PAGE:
Just consider what it is that the hon. and learned Member is asking the House to do. Because you have some sixteen or seventeen persons out of these 5,761 electors who have been found guilty by the judges of corrupt and illegal practices, you are to say that for four months you are to disfranchise the constituency. That is practically for the whole of the Session, or until next year, except that it will allow some very short interval of time during which a Member, if returned, could be present here. But what is to happen during that four months? What is the justification for the House of Commons saying that the electors, who have a right constitutionally to be represented here, are to be deprived of that right? If you have the justification of the report of the judges or the Report of the Royal Commission consequent upon the report of the judges, of course, you have the amplest justification for any course of that character which you may take. But when the constituency has never been heard upon its defence the House is to be asked to visit it with the serious punishment of four months' disfranchisement, when, as I say, it has never had an opportunity of putting itself right before either judges or Commissioners who would be sent down in the ordinary course to inquire into the matter. I ask the House to bear in mind that this is a novel form of procedure to which this House has never resorted, and I will say something further which I am quite sure will have the support of nearly every Member of the Houses, and certainly of those who have been law officers. Ever since 1868 this House has parted with its primary control over these controverted elections. It no longer sits as a Committee or appoints its own Committee to inquire into these allegations of corrupt practices, and it has delegated the functions of the House to the judges, thinking it better in its wisdom that there should be inquiries by the judges who should pronounce upon the matter after hearing the evidence. I have looked into the precedents and I know of no case in which the judges' findings have been set at naught or in which there has been any Motion by this House refusing to give effect to the findings of the judges. I am not suggesting for the moment that the House has not the power to do it if it chooses. I certainly should not like to-lay it down as my view that, notwithstanding the reports of the judges, the House of Commons could not, if it thought right, come to some different conclusion, but the House never has done it, and' never will do it without examining the evidence and without seeing and hearing all the witnesses.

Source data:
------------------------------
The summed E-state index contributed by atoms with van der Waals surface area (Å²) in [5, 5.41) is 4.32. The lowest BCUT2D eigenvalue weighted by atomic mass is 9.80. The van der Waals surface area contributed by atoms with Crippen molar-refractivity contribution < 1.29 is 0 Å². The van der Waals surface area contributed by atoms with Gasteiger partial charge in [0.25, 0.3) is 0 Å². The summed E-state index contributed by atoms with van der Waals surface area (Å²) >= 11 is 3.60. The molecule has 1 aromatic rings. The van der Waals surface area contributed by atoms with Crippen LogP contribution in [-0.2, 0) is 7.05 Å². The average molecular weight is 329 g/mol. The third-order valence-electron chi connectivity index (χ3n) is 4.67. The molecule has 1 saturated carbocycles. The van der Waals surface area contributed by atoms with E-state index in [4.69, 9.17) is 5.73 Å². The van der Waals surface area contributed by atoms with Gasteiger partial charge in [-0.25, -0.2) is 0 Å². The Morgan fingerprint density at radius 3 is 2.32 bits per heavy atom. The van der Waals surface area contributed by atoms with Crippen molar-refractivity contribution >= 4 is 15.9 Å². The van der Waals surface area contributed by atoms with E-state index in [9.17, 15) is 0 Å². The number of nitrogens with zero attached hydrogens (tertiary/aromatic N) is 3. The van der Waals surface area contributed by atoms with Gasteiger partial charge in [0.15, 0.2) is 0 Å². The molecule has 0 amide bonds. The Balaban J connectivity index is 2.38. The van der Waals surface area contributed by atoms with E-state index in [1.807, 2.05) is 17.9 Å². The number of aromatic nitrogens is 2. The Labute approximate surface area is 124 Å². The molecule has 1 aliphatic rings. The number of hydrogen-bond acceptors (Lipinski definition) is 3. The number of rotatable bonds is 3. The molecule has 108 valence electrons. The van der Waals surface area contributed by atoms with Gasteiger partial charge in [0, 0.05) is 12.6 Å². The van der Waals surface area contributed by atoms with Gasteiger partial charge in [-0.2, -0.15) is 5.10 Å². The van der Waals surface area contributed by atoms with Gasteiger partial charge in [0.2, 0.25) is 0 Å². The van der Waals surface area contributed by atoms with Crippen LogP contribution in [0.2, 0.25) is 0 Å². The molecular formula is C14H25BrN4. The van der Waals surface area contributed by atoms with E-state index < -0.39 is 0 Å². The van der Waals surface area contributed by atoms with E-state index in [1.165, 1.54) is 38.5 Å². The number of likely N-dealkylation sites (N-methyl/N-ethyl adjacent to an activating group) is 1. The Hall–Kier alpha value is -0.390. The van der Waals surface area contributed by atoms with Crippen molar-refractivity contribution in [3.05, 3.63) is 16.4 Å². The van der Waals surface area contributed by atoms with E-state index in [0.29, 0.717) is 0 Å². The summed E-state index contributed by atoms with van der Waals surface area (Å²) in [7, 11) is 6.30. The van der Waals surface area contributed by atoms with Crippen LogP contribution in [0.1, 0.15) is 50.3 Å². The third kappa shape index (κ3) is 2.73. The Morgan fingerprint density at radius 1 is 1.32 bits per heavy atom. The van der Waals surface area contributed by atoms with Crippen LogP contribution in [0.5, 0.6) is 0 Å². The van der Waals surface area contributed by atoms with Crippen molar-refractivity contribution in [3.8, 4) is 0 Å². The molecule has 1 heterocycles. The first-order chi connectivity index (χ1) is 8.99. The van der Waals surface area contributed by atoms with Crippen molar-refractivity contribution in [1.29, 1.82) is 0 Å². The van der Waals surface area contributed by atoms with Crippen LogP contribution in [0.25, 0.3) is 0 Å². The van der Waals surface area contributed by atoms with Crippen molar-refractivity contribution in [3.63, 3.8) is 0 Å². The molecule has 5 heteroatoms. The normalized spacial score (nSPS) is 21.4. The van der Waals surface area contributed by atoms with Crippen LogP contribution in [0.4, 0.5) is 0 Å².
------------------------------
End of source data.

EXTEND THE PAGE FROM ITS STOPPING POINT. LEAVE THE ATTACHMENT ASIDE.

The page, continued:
If you do accept the judges' report, as the House always has done, the result is that we ought not to give effect to the Amendment. We ought to take our stand on what the judges have said, and it would be a great injustice to this constituency if it was to be disfranchised on the Amendment. I cannot help saying—and I am quite sure the hon. and learned Member will bear me out in this—that reading through the evidence and the judgment the one thing which is very plain was that there had been treating, and, as the judges show, drink was at the bottom of the whole of this trouble. Again and again, it is pointed out, particularly by Mr. Justice Gibson, who says that by eleven o'clock in the morning there was a drunken crowd. I am not suggesting that it is entirely due to drink, but a great deal of the disturbance which took place was in consequence of drink. My advice to the House will be to allow the Writ to be issued and to vote against the Amendment, viewing this matter, as I am sure the House will, not as a party matter at all. Although I am speaking on behalf of the Government and stating the view at which I have arrived and the view which the Government take in the matter, it certainly is not the intention that the Government Whips should be put on to tell in the Division The matter must be left entirely open to the House of Commons. I conclude by asking the House of Commons to pause long and to hesitate long before it acts contrary to all precedents, before it takes a step that would really disfranchise a constituency which, if the opportunity were afforded, would show that there was no ground for saying that there was at the recent election general intimidation or general corrupt practices. On these grounds I ask the House of Commons to reject the Amendment.